The Zimbabwe Dollar had one of its worst starts of the year since being brought back into circulation, plunging 40 percent on the street market in January. It then lost value every single trading day of the year.

“It was hard to make any sense of day-to-day transactions, with all the zeros,” said Mr. Mutasa, with a loaf of bread recently costing ZD35,000,000.

“Can you imagine what a flatscreen TV here costs?” he laughed. “You’ll have to hire a truck or a train if you want to pay cash.”

Mr. Mutasa said even the government doesn’t have confidence in the ZiG.

“That’s obvious because they keep emphasizing that the U.S. dollar will remain legal tender. It’s very ironic that President [Emmerson] Mnangagwa’s government is vociferously anti-American, yet it embraces the U.S. dollar while simultaneously toting the ZiG as the savior of our economy.”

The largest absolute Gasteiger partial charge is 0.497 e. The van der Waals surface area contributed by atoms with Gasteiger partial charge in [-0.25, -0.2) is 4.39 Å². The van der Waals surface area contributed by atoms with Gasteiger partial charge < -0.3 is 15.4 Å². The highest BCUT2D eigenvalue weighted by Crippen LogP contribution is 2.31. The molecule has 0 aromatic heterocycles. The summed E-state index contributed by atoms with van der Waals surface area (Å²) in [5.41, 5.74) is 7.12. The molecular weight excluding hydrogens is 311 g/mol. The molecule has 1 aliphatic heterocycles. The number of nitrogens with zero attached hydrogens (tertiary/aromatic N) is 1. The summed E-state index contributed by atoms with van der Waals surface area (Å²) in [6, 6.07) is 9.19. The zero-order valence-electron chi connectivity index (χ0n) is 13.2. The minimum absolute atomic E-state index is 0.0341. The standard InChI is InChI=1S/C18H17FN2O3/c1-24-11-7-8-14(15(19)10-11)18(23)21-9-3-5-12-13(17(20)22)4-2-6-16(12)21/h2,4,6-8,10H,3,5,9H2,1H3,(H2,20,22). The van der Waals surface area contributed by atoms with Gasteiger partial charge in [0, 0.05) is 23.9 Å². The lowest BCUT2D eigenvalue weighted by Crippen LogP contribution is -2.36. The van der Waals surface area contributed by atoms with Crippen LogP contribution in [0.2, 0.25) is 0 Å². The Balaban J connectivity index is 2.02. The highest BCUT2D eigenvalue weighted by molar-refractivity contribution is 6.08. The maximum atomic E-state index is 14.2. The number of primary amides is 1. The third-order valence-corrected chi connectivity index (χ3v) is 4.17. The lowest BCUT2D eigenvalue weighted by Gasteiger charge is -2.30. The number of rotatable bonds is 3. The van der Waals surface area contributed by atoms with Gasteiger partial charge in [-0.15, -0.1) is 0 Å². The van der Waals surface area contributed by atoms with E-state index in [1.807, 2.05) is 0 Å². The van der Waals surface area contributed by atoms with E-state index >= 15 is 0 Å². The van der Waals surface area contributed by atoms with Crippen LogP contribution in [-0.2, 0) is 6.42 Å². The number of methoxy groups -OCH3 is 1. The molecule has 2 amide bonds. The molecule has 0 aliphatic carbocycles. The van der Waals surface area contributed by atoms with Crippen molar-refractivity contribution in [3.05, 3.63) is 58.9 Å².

The World Bank says Zimbabwe is one of the poorest nations on Earth.

Yet, it has vast gold reserves.

“Zimbabweans see little benefit from the gold wealth because it’s all under the control of ZANU-PF in collaboration with China, which owns a lot of Zimbabwe’s gold mines,” explained Mr. Joubert.

“The whole world knows that Zimbabwe’s basically a kleptocracy, which has spawned criminal activity on a grand scale,” he said.

“There’s plenty of very credible evidence that the ZANU-PF government is smuggling and laundering illicit gold, and is also involved in illegal trade in cigarettes and tobacco, together with high-ranking officials in South Africa.”

ZANU-PF spokesperson, Christopher Mutsvangwa, responded that these are “old allegations” that have “no substance.”